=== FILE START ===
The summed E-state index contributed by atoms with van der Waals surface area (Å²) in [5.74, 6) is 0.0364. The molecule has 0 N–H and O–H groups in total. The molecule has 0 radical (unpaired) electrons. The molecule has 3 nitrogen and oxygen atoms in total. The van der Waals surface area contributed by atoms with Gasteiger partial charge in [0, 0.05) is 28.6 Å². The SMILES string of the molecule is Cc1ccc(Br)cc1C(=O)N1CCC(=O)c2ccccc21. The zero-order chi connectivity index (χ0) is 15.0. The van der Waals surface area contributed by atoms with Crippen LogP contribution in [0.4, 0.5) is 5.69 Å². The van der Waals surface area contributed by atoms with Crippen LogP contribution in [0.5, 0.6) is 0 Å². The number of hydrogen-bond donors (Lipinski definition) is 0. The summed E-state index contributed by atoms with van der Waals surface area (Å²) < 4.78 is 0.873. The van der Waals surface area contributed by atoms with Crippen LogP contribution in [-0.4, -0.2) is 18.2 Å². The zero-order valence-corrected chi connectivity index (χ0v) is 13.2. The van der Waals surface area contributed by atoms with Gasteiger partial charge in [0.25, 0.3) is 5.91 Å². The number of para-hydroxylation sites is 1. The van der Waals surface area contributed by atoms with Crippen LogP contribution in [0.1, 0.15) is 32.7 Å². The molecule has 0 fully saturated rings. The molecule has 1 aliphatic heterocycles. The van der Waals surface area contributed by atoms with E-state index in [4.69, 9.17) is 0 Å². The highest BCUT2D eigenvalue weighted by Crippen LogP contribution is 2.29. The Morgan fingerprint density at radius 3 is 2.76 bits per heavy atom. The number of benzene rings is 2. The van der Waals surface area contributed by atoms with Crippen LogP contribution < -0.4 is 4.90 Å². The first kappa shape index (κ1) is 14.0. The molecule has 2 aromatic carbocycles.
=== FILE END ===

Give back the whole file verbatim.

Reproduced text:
The summed E-state index contributed by atoms with van der Waals surface area (Å²) in [5.74, 6) is 0.0364. The molecule has 0 N–H and O–H groups in total. The molecule has 0 radical (unpaired) electrons. The molecule has 3 nitrogen and oxygen atoms in total. The van der Waals surface area contributed by atoms with Gasteiger partial charge in [0, 0.05) is 28.6 Å². The SMILES string of the molecule is Cc1ccc(Br)cc1C(=O)N1CCC(=O)c2ccccc21. The zero-order chi connectivity index (χ0) is 15.0. The van der Waals surface area contributed by atoms with Crippen LogP contribution in [0.4, 0.5) is 5.69 Å². The van der Waals surface area contributed by atoms with Crippen LogP contribution in [0.5, 0.6) is 0 Å². The number of hydrogen-bond donors (Lipinski definition) is 0. The summed E-state index contributed by atoms with van der Waals surface area (Å²) < 4.78 is 0.873. The van der Waals surface area contributed by atoms with Crippen LogP contribution in [-0.4, -0.2) is 18.2 Å². The zero-order valence-corrected chi connectivity index (χ0v) is 13.2. The van der Waals surface area contributed by atoms with Gasteiger partial charge in [0.25, 0.3) is 5.91 Å². The number of para-hydroxylation sites is 1. The van der Waals surface area contributed by atoms with Crippen LogP contribution in [0.1, 0.15) is 32.7 Å². The molecule has 0 fully saturated rings. The molecule has 1 aliphatic heterocycles. The van der Waals surface area contributed by atoms with E-state index in [4.69, 9.17) is 0 Å². The highest BCUT2D eigenvalue weighted by Crippen LogP contribution is 2.29. The Morgan fingerprint density at radius 3 is 2.76 bits per heavy atom. The number of benzene rings is 2. The van der Waals surface area contributed by atoms with Crippen LogP contribution < -0.4 is 4.90 Å². The first kappa shape index (κ1) is 14.0. The molecule has 2 aromatic carbocycles.